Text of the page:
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ACE Reasons for Consuming Sheep’s Milk

    Sheep herd grazing on wheat stubble; sheep's milk may be used to treat high blood pressure

    Written by: Anna Petherick, Ph.D. | Issue # 75 | 2018

    • Sheep’s milk is widely used in cheese making, which results in large amounts of the waste product, sheep’s milk whey.
    • Researchers have shown that commercially available bacterial proteases successfully release bioactive peptides from sheep’s milk whey, and that these peptides control blood pressure.
    • These bioactive peptides may lower blood pressure by inhibiting ACE (angiotensin-converting enzyme).
    • Human digestion probably releases more of these blood pressure-controlling peptides from sheep’s milk than from cow’s, goat’s, or camel’s milks.

    Sheep milk is not a regular feature on supermarket shelves, except in the form of cheese. In fact, many well-known cheeses—Feta, Manchego, and Roquefort among them—are made of sheep’s milk, often unbeknownst to consumers. It is the particular composition of sheep’s milk that makes it so good for cheese making. In short, sheep’s milk is very high in solids, containing quite a bit of fat and almost double the protein content of goat’s milk and cow’s milk [1]. But the process of making cheese leaves a lot of waste. And, according to recent studies, this leftover liquid (or whey) could find a use in the creation of novel products containing bioactive peptides. The bioactive peptides from sheep’s milk whey are of interest because they are unusually good at lowering blood pressure.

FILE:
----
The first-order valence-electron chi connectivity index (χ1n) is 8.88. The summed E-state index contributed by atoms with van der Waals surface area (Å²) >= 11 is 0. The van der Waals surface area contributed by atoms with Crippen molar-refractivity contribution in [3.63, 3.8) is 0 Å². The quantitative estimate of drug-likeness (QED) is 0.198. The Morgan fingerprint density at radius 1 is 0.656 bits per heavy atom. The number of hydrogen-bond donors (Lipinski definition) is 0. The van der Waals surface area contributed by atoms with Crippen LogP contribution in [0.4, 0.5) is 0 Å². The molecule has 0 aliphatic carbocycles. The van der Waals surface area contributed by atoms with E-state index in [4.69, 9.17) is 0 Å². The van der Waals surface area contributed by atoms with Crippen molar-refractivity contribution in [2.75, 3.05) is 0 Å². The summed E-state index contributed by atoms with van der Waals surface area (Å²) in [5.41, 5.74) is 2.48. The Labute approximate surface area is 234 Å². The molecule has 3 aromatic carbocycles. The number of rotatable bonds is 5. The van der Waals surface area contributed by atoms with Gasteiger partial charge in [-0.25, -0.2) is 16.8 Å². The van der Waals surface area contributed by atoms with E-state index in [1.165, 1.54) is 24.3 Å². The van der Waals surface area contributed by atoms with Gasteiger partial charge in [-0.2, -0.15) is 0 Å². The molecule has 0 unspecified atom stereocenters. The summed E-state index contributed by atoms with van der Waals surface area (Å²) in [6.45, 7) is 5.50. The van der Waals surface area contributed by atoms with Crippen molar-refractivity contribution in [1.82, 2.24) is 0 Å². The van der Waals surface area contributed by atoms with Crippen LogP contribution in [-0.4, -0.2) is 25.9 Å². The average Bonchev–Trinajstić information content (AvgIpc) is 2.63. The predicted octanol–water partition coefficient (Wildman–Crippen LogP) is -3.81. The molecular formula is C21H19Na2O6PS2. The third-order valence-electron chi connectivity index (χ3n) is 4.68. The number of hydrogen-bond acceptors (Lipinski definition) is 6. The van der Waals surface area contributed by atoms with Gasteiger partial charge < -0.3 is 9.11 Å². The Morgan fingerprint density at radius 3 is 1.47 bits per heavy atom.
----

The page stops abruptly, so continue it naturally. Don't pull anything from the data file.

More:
One group of researchers who have investigated the possibility of re-purposing sheep’s milk whey is based at the University of Otago in Dunedin, New Zealand. They wanted to know which of two kinds of commercially available, food-grade protease preparations (combinations of protein-digesting enzymes) would do a better job at breaking down the proteins in sheep’s milk whey and releasing bioactive peptides [2]. Their preparations were composed of either bacterial or fungal enzymes.

    What it meant to “do a better job” in their 2017 study had several considerations. It meant to generate a soup of broken-down proteins with high antioxidant activity, strong ability to inhibit ACE (angiotensin-converting enzyme), to not show any signs of toxicity towards mammalian cells, and to remain stable through various chemical and physical treatments intended to simulate human digestion. The experiments showed that the bacterial protease preparation is the way to go; it was preferable to the fungal preparation by all four measures.

    But what is ACE, and why would peptides able to inhibit it be of value? Among other roles in the body, this enzyme is involved in the regulation of blood pressure. It does this by converting a hormone called angiotensin I into the blood vessel-constricting angiotensin II [3]. Of course, when blood vessels constrict, the same amount of blood finds itself in a smaller overall space, so blood pressure rises. Because ACE inhibitors reduce the conversion of angiotensin I to angiotensin II, they keep blood pressure down. Unsurprisingly, for several decades now, there has been a huge market for medicines that have this effect.

    Various studies have shown that sheep’s milk is a rich source of ACE-inhibitors [1]. But, as was well known to the researchers in Dunedin, the proteins in milk need to be broken down for the activity to be fully apparent. This makes the ACE-inhibitor activity of the milks of different mammals difficult to compare. It’s neither easy nor comfortable to extract partially digested material from a living human, and so the activity of the peptides that result from the real-life digestion of different mammal’s milks is not known.